Expression of mature bovine H-protein of the glycine cleavage system in Escherichia coli and in vitro lipoylation of the apoform

Fujiwara, K.; Okamura-Ikeda, K.; Motokawa, Y.

Journal of Biological Chemistry 267(28): 20011-20016

1992


ISSN/ISBN: 0021-9258
PMID: 1400316
Accession: 040108820

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Abstract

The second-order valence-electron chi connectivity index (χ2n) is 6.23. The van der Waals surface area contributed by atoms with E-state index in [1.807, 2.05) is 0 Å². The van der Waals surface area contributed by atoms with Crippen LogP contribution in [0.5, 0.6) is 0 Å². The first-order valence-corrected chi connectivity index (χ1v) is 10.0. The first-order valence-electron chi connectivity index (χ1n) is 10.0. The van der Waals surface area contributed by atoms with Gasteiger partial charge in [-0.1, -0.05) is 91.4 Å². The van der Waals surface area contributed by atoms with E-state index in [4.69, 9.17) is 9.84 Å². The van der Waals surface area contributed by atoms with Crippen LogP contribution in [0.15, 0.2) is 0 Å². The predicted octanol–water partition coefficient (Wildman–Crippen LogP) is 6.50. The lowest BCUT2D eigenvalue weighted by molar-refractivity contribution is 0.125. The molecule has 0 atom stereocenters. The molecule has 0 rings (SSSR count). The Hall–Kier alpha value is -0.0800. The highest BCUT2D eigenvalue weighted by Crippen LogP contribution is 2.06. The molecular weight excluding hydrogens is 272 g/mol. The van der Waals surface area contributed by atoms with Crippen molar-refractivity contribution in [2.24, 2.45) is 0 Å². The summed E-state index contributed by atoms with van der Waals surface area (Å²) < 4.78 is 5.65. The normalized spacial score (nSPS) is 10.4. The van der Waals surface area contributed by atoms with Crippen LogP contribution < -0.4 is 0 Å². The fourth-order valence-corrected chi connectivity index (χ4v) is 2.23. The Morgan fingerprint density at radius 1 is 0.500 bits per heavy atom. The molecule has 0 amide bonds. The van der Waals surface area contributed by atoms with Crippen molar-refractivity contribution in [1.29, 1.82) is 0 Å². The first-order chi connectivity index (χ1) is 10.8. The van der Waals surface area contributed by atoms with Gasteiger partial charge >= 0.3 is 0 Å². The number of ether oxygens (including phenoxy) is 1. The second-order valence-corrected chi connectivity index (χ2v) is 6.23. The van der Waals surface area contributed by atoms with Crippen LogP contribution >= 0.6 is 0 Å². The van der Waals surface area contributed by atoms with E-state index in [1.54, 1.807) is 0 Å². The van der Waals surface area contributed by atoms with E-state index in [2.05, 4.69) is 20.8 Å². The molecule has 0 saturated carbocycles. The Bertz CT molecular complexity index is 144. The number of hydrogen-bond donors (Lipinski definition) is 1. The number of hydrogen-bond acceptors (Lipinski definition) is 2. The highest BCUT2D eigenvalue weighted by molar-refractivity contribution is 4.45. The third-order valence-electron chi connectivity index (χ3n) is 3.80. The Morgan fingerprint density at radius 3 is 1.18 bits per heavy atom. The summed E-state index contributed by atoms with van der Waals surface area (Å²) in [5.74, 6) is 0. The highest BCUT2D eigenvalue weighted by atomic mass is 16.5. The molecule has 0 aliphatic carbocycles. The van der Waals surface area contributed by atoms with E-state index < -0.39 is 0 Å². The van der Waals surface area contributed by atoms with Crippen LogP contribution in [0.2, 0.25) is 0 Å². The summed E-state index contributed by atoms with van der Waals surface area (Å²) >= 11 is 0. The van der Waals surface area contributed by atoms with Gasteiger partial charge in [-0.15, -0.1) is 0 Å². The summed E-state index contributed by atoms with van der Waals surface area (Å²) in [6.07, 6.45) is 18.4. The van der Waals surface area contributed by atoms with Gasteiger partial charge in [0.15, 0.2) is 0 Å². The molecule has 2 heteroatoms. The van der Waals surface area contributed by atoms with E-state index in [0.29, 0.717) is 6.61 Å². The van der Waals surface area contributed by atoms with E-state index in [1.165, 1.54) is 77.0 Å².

H-protein, a component of the glycine cleavage system with lipoic acid as a prosthetic group, was expressed in Escherichia coli using a T7 RNA polymerase plasmid expression system. After induction with 25 microM isopropyl-beta-D-thiogalactopyranoside, bacteria harboring the recombinant plasmid expressed mature bovine H-protein as a soluble form at a level of about 10% of the total bacterial protein. Little of the H-protein was lipoylated in E. coli cultured without added lipoate, but when the cells were cultured in medium supplemented with 30 microM lipoate, about 10% of the recombinant protein expressed was the correctly lipoylated active form, 10% was an inactive aberrantly modified form, presumably with an octanoyl group, and the remaining 80% was the unlipoylated apoform. Each of the three forms was purified to homogeneity and shown to have the same NH2-terminal amino acid sequence as that of native bovine H-protein. The specific activity of the lipoylated form of H-protein expressed was consistent with that of H-protein purified from bovine liver. The purified recombinant apo-H-protein was lipoylated and consequently activated in vitro with lipoyl-AMP as a lipoyl donor by lipoyltransferase purified 150-fold from bovine liver mitochondria. The lipoylation was dependent on lipoyl-AMP, apo-H-protein, and lipoyltransferase. The partially purified lipoyltransferase had no lipoate-activating activity. These results provide the first evidence that in mammals two consecutive reactions are required for the attachment of lipoic acid to the acceptor protein: the activation of lipoic acid to lipoyl-AMP catalyzed by lipoate-activating enzyme and the transfer of the lipoyl group to an N epsilon-amino group of a lysine residue to apoprotein by lipoyl-AMP:N epsilon-lysine lipoyltransferase.